These “difficulties” can be constructive if it can shake up the “business as usual” mindsets. The purpose of indicators is not development or the application per se. It can easily become a routine if ready-made datasets are applied. The development of process indicators can be instrumental in promoting dialogues amongst administrative units to create datasets. In order to monitor ecosystem services, environmental sections will need to talk to construction sections. Ecologists will need to discuss with economists or other social scientists. By doing so, these indexes will promote reflexive thinking for policy makers and scientists. Experience of Japanese cities showed on a diverse range of green coverage and species richness. Osaka and Kawasaki were relatively grey for example. The range of “greenness” of Japanese cities is wide, since they are formed by their individual histories and economical cycles. In contrast, governance indicators have indicated more similarity across cities. The strategy for greener cities might thus need to be attuned to individual cities with their respective starting points and, in the context of Japan, take into consideration a rapidly aging society.

In 2014, the slogan “think globally and act locally” means acting in urban parks or forests, school gardens, remaining lands amongst the skyscrapers, or farmlands adjacent to the urban areas, at least for half of the world’s population. Monitoring trends and changes in urban settings will be critically important for the future. We will not be able to address environmental problems unless the studies and tools used include nature in cities and the resource-producing areas that cities depend on. Indicators in your town matters for these purposes.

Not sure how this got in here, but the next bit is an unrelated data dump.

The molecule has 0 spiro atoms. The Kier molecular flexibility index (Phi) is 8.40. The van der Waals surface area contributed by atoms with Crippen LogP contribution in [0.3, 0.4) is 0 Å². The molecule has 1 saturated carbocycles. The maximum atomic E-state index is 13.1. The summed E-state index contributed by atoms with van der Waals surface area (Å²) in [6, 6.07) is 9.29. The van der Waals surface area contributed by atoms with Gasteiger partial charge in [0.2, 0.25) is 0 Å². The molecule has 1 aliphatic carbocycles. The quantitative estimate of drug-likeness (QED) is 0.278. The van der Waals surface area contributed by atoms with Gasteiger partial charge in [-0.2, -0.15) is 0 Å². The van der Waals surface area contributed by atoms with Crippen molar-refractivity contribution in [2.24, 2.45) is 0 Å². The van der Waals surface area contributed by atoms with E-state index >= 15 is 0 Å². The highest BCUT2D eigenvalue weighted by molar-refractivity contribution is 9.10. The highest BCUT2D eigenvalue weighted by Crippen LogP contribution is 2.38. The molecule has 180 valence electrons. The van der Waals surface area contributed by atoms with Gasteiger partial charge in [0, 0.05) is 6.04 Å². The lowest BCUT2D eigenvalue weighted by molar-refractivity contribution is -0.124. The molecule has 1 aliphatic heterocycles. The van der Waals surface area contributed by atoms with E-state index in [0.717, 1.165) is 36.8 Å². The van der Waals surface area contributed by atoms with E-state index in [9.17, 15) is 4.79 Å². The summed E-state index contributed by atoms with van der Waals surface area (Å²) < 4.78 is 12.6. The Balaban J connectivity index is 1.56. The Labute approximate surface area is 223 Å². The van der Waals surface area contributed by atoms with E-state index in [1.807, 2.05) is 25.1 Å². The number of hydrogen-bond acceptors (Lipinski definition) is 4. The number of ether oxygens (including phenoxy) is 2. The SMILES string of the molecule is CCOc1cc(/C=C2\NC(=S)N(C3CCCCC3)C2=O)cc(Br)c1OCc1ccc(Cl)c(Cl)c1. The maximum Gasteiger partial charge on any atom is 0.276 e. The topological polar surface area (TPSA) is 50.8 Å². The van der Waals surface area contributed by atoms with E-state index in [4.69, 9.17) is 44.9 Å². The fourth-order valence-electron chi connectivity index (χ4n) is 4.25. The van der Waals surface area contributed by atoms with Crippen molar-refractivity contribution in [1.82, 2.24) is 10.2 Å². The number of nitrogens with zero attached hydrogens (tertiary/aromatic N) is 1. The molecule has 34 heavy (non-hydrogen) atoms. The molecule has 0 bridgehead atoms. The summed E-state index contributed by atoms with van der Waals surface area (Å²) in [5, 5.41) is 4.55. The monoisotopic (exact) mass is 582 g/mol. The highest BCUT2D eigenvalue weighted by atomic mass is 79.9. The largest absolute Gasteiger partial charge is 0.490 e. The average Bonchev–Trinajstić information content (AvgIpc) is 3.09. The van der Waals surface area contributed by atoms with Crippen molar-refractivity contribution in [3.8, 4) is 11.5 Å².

Acknowledgement

I would like to thank the CBO team and the Grants-in-Aid for Scientific Research (26360062) by MEXT, and Environment Research and Technology Development Fund (ERTDF) [Nr. 1-1303] by MoE .

Ryo Kohsaka is Associate Professor at the Graduate School of Economics, Nagoya City University, Japan, kikori36@gmail.com.

Illustration: Kalyani Ganapathy

 

Sacred trees in the urban landscape of Bangalore, India

Feature | Maria Tengö, Divya Gopal, Harini Nagendra | 8.1

Sacred ecosystems across India are immensely valued and protected resources. Deeply etched in the cultural and spiritual realm of the society, sacred sites have been found to contribute to biodiversity conservation and generation of ecosystem services. In the urban context, such cultural protection of biodiversity has been less acknowledged and recognised. This is in spite of the fact that urban green spaces are under strong pressure while still representing important values for the physical as well as psychological well-being of urban residents.